Tuesday, Sept. 19, 2017
Rufino Bocel, who now lives in Centerville, came to the U.S. from Guatemala in 1991, in part to get away from the violence of the Guatemalan Civil War, then still simmering. He’s one of many I spoke to for a package of articles on Central Americans in Utah. By Tim Vandenack
OGDEN — Most of the Latinos in Utah (like the United States as a whole) have roots in Mexico.
But not all of them.
A subset in the Ogden area and Utah as a whole come from Central America, most notably El Salvador and Guatemala. I’ve long wanted to zero in on non-Mexican Latinos and finally put together a package for the Standard-Examiner.
It took several months, gathering information here and there, searching out contacts, visiting people. I attended services at three evangelical churches, which draw a fair number of Central Americans. I also ate at a Salvadoran restaurant here in Ogden, broke bread with a group at a Pentecostal church and dug into U.S. Census Bureau numbers and other data on killings (violence pushes many out of the region).
I knew that gang activity and the civil wars of the 1980s and 1990s have pushed many from Central America, but it was eye-opening hearing the stories over and over of violence. It’s a far cry from the sorts of stories I’ve heard from immigrants from Mexico, pushed largely by economic concerns (though that country has its fair share of violence, too).
Here’s what I pulled together:
SALVADORANS, CENTRAL AMERICANS COME TO UTAH FLEEING GANGS, VIOLENCE: The main story, offering the accounts of the violence many have faced before coming here to the United States, whether legally or illegally. “If I hadn’t come, they would’ve killed me,” Rafael Moreira told me, alluding to the gang threats he faced in El Salvador.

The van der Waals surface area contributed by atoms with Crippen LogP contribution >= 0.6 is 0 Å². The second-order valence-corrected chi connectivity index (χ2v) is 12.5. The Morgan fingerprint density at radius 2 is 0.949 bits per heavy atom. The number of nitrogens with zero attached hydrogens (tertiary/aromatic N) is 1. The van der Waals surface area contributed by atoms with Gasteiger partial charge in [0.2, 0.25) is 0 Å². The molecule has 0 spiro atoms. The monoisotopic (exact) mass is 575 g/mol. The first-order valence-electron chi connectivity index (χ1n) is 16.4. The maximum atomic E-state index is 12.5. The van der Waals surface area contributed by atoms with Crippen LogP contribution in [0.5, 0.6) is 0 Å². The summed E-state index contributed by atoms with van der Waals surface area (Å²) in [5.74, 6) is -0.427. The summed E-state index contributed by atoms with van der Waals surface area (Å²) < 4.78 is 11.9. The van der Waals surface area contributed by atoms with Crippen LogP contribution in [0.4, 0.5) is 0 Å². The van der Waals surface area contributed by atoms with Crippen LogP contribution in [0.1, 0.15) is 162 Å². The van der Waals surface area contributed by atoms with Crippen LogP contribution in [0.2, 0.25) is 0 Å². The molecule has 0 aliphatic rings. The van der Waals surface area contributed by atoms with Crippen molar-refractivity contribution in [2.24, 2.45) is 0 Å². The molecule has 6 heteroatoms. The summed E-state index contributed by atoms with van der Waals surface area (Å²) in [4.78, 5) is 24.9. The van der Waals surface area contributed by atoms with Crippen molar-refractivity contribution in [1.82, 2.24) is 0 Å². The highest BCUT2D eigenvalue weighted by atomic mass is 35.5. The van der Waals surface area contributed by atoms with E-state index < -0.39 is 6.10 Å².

CENTRAL AMERICANS ON FOOD, GANGS AND BEING MISTAKENLY IDENTIFIED AS MEXICAN: This is a series of photos and quick observations from several of the people I interviewed. “Sometimes the customers ask, ‘Can’t you make tacos, burritos?’ We say, ‘No, sorry,’” said Luis Pineda, operator of an Ogden Salvadoran restaurant, La Cabañita Salvadoreña. “They ask us if we’re Mexican. We say, ‘No, we’re Salvadoran. We’re from El Salvador.’”
SALVADORAN WOMAN SEEKING ASYLUM SAYS UTAH OFFERS PROTECTION, PEACE OF MIND: This tells the story of Araceli, who faced extortion from Salvadoran gangs as the operator of a small clothes stand in a market and paid twice before closing her shop and coming to Utah with her family. “If you don’t give it to us, we know where you live,” one of gang members had threatened back in El Salvador.
Some of the people I met, things I saw in reporting a package of stories on Central Americans in the Ogden area and northern Utah for the Standard-Examiner. See the stories at Standard.net, Visuals.Standard.net. Clockwise from upper right: A woman during a service at Shalom Christian Church in Ogden, home to a large Salvadoran contingent; Ana Canenguez, left, and other women making pupusas, a Salvadoran food, in a south Ogden neighborhood; Rufino Bocel, originally from Guatemala, at the Light and Truth Pentecostal Christian Church in Ogden; Iris Mencia, originally from Honduras, now living in Riverdale, photographed in Ogden; and Marcos Candray, originally from El Salvador, at Shalom Christian Church, where he serves as pastor. #elsalvador #guatemala #honduras #utah #ogden #immigration